Angiogenic gene modification of skeletal muscle cells to compensate for ageing-induced decline in bioengineered functional muscle tissue

Dawn M. Delo, Daniel Eberli, J. Koudy Williams, Karl Erik Andersson, Anthony Atala, Shay Soker

Research output: Contribution to journalArticlepeer-review

21 Scopus citations

Abstract

OBJECTIVE: To explore the effects of ageing on the viability of bioengineered striated muscle tissue in vivo, and if this viability can be enhanced by concurrent neovascularization, as its utility for the treatment of stress urinary incontinence (SUI) might be reduced if muscle cells are derived from old patients. MATERIALS AND METHODS: Myoblasts were obtained and expanded in culture from young (2 weeks), mature (3 months) and old (24 months) mice, and were engineered to express vascular endothelial growth factor (VEGF) to stimulate neovascularization. Myoblasts were injected subcutaneously into male nude mice and after 2 and 4 weeks, the engineered muscle tissues were harvested. RESULTS: Bioengineered muscle tissues were formed in all groups, but the engineered muscles formed by myoblasts from old mice were smaller and less contractile. However, the bioengineered muscles expressing VEGF had a greater mass and better contractility in all age groups. CONCLUSION: This pilot study showed that there was an age-related decline in the size and function of bioengineered muscle; however, there was an improvement in volume and function when the muscle cells were expressing VEGF.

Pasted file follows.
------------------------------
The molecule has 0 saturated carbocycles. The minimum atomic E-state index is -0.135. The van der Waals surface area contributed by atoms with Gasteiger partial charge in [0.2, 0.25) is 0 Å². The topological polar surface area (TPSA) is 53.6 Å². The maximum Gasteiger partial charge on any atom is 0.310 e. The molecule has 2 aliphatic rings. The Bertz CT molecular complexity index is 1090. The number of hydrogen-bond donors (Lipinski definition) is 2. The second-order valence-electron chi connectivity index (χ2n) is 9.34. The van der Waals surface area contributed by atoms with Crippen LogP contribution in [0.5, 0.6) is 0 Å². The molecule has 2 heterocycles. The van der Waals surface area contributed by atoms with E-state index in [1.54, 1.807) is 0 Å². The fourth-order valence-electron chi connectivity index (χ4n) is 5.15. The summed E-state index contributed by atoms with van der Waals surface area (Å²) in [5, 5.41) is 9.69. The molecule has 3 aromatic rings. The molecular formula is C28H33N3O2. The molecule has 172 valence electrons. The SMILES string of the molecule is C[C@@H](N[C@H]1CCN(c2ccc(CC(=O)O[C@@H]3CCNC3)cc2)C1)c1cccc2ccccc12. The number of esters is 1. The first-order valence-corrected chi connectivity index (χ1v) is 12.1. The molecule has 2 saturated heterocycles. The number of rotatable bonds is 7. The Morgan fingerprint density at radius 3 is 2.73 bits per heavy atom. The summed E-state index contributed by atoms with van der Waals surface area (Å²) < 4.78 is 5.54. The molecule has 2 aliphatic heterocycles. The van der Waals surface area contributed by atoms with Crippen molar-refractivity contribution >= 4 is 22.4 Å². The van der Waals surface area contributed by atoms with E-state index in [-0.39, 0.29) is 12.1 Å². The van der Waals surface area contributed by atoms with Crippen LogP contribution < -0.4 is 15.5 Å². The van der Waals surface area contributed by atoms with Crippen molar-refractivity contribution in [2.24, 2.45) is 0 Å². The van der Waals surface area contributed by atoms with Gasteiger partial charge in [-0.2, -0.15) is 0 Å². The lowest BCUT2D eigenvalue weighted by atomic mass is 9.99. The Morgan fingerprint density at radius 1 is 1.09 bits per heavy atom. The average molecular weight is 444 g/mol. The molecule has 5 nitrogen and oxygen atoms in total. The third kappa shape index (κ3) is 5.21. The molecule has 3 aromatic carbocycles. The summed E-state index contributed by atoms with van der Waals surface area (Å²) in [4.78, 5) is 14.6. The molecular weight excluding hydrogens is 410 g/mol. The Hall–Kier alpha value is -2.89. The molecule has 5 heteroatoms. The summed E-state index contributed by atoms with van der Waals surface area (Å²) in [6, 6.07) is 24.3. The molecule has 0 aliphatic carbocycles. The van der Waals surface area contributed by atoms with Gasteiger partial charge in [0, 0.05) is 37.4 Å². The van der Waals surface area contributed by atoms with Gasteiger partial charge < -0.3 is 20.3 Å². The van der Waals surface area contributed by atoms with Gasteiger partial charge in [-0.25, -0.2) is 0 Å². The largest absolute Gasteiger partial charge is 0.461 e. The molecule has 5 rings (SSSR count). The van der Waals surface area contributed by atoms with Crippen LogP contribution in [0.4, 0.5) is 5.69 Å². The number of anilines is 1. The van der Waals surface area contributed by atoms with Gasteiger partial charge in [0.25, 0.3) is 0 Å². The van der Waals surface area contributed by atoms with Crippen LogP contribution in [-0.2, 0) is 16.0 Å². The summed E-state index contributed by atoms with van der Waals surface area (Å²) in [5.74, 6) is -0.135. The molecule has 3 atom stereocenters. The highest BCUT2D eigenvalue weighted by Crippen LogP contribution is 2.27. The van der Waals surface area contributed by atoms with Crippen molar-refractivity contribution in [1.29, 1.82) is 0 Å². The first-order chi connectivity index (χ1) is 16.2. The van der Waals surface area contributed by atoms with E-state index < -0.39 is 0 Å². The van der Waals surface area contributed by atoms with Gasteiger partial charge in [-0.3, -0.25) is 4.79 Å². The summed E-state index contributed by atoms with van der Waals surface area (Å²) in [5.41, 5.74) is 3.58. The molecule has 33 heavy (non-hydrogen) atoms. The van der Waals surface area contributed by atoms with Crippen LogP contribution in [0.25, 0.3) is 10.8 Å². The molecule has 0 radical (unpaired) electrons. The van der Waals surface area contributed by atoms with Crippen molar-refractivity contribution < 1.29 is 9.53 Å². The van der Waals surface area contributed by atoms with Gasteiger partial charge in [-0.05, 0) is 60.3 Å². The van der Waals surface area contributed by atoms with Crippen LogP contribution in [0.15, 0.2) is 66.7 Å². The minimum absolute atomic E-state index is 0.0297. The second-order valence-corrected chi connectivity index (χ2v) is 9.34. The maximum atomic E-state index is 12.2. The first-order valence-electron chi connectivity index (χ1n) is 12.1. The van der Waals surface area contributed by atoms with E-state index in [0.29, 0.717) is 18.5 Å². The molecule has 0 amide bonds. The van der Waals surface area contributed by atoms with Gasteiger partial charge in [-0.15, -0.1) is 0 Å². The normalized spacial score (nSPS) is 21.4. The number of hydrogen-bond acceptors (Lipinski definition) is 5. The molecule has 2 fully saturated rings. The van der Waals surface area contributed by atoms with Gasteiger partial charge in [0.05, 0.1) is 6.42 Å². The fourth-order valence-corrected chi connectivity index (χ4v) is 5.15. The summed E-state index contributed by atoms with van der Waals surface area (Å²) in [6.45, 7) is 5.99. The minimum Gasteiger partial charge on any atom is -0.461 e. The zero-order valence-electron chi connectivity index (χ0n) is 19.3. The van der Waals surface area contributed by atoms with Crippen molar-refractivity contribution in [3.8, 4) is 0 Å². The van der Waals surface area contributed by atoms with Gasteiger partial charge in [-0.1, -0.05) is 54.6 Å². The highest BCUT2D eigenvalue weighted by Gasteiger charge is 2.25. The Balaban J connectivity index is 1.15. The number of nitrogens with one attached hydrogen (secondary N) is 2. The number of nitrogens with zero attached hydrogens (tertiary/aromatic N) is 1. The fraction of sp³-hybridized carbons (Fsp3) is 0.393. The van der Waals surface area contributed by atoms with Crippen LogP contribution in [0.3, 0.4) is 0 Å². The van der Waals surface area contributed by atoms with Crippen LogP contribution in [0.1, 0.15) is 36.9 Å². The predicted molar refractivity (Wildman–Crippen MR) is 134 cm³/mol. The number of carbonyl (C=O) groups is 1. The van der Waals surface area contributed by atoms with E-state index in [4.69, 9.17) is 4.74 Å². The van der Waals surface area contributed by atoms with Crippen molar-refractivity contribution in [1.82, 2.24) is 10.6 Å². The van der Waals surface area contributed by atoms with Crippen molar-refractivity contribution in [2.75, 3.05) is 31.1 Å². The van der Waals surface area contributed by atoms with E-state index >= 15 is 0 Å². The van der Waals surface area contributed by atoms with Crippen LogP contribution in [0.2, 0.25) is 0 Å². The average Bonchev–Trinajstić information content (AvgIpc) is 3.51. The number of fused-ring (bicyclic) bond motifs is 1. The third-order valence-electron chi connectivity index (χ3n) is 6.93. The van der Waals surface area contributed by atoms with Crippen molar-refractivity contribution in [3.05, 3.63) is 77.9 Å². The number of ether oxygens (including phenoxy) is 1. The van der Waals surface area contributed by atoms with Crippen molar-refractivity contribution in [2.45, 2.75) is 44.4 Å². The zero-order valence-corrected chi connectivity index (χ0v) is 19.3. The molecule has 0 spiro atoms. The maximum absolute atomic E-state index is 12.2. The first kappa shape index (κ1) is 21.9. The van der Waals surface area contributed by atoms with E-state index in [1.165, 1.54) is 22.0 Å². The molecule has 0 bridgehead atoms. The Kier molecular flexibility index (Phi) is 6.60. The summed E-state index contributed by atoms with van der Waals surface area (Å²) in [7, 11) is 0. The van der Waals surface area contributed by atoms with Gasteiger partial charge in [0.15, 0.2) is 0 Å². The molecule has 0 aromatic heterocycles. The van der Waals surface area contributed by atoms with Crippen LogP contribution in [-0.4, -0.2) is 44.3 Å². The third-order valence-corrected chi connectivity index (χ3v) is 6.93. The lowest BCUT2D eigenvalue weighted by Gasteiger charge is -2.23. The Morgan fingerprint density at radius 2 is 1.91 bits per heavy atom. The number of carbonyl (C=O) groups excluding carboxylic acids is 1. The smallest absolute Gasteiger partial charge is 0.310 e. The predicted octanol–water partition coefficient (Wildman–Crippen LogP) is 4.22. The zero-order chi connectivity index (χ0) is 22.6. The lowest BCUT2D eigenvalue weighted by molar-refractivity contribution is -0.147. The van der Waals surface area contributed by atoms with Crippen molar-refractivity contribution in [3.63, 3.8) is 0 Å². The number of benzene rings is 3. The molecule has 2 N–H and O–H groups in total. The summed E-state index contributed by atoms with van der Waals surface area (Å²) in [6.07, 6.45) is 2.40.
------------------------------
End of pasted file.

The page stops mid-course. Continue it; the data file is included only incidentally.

Original languageEnglish (US)
Pages (from-to)878-884
Number of pages7
JournalBJU International
Volume102
Issue number7
DOIs
StatePublished - Oct 2008

Keywords

  • Ageing
  • Muscle tissue engineering
  • Myoblast
  • VEGF

ASJC Scopus subject areas

  • Urology

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